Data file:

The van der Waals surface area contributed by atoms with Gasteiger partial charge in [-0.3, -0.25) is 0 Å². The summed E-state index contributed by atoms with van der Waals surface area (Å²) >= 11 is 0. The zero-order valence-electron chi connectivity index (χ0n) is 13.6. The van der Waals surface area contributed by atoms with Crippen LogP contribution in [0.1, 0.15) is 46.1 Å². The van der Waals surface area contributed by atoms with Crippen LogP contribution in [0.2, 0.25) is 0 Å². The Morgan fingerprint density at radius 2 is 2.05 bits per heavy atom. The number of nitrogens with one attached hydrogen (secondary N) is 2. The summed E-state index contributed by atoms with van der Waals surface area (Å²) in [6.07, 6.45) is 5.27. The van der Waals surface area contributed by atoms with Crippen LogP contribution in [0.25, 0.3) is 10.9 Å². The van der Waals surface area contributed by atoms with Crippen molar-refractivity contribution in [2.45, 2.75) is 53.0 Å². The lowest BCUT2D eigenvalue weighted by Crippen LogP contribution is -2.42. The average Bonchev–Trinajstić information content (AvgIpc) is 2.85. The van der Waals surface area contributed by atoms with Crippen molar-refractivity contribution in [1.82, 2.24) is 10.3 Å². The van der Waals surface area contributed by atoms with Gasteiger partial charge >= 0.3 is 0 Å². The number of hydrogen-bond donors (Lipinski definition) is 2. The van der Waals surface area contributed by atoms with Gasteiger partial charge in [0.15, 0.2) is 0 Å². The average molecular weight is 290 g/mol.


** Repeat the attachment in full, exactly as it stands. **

The van der Waals surface area contributed by atoms with Gasteiger partial charge in [-0.3, -0.25) is 0 Å². The summed E-state index contributed by atoms with van der Waals surface area (Å²) >= 11 is 0. The zero-order valence-electron chi connectivity index (χ0n) is 13.6. The van der Waals surface area contributed by atoms with Crippen LogP contribution in [0.1, 0.15) is 46.1 Å². The van der Waals surface area contributed by atoms with Crippen LogP contribution in [0.2, 0.25) is 0 Å². The Morgan fingerprint density at radius 2 is 2.05 bits per heavy atom. The number of nitrogens with one attached hydrogen (secondary N) is 2. The summed E-state index contributed by atoms with van der Waals surface area (Å²) in [6.07, 6.45) is 5.27. The van der Waals surface area contributed by atoms with Crippen LogP contribution in [0.25, 0.3) is 10.9 Å². The van der Waals surface area contributed by atoms with Crippen molar-refractivity contribution in [2.45, 2.75) is 53.0 Å². The lowest BCUT2D eigenvalue weighted by Crippen LogP contribution is -2.42. The average Bonchev–Trinajstić information content (AvgIpc) is 2.85. The van der Waals surface area contributed by atoms with Crippen molar-refractivity contribution in [1.82, 2.24) is 10.3 Å². The van der Waals surface area contributed by atoms with Gasteiger partial charge >= 0.3 is 0 Å². The number of hydrogen-bond donors (Lipinski definition) is 2. The van der Waals surface area contributed by atoms with Gasteiger partial charge in [0.15, 0.2) is 0 Å². The average molecular weight is 290 g/mol.